Women are more affected by bad news and can also remember the details better than their male counterparts, according to new research. The study, which is one of the first to look at the body's response to negative media, included 60 men and women who were shown news articles of accidents and murders.

Researchers found that women react to bad news with more stress than men. They say that the reason could be that women are more empathetic and have evolved to be more vigilant and think about situations that threaten them and their children.

Canadian researchers from the University of Montreal gave participants a selection of articles from Montreal's newspapers. Some of the articles were judged to be emotionally neutral, like a story about a film premiere or the opening of a new bridge, and others were more upsetting about events such as murders or accidents.

Researchers took saliva samples from the participants before and after they read the stories to check for any changes in levels of the stress hormone cortisol.

The next day, researchers had asked participants recall as many of the news headlines from the day before. They found that while women and men remembered the neutral stories at about the same rate, women were twice as likely as men to remember negative stories.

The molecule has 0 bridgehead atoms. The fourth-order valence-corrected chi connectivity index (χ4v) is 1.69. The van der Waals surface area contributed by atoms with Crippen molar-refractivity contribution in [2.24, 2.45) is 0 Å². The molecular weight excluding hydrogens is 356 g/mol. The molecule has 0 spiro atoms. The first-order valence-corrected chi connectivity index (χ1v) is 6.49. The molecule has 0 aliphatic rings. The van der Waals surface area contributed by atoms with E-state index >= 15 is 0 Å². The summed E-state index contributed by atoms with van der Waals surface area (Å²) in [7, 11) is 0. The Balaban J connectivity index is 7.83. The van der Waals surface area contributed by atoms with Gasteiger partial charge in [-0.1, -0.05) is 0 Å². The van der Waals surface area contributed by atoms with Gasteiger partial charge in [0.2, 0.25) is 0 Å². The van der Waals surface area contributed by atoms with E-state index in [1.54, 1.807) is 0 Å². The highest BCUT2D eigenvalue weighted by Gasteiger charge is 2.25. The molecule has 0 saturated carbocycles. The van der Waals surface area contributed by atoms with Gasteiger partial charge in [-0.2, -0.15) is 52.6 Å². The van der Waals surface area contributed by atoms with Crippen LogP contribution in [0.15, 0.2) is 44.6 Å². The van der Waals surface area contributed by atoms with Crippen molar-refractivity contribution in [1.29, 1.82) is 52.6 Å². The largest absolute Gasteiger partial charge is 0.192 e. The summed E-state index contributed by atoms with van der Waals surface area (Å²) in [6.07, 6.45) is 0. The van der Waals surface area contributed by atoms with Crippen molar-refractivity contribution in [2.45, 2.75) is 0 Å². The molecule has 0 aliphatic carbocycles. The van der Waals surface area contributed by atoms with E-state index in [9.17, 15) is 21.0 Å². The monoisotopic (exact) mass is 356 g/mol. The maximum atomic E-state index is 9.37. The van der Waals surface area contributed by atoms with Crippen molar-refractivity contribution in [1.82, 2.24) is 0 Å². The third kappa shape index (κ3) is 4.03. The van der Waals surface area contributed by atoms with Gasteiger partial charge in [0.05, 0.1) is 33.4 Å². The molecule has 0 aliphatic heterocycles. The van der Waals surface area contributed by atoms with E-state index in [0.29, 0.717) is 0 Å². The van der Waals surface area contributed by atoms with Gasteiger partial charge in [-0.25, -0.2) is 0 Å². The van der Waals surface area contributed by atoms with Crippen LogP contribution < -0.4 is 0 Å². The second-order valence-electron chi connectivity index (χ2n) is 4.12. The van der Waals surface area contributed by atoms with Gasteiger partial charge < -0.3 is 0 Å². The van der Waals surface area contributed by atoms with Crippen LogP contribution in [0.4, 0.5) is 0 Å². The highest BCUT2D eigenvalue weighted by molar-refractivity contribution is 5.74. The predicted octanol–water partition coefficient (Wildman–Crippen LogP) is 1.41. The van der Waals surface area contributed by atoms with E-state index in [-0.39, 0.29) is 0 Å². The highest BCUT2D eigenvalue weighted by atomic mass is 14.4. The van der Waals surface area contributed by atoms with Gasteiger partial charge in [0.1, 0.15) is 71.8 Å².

"Although the news stories alone did not increase stress levels they did make the women more reactive, affecting their physiological response to later stressful situations," lead researcher Marie-France Marin said in a statement.

"Moreover, the women were able to remember more details of the negative stories," she added. "It is interesting to note that we did not observe this phenomenon among the male participants." Researchers writing in the journal PLoS ONE added that women's bodies may have evolved to be alert to danger.

"It has been suggested that women's stress system is wired up to ensure not only their own survival but the one of their offspring as well," Marin said.

"While our results are specific to women," the researchers wrote, "Future studies should investigate various populations as function[s] of, for instance, gender-based, generational, and other socio-cultural factors that modulate individual differences in propensities towards informing themselves and coping with negative news," researchers wrote.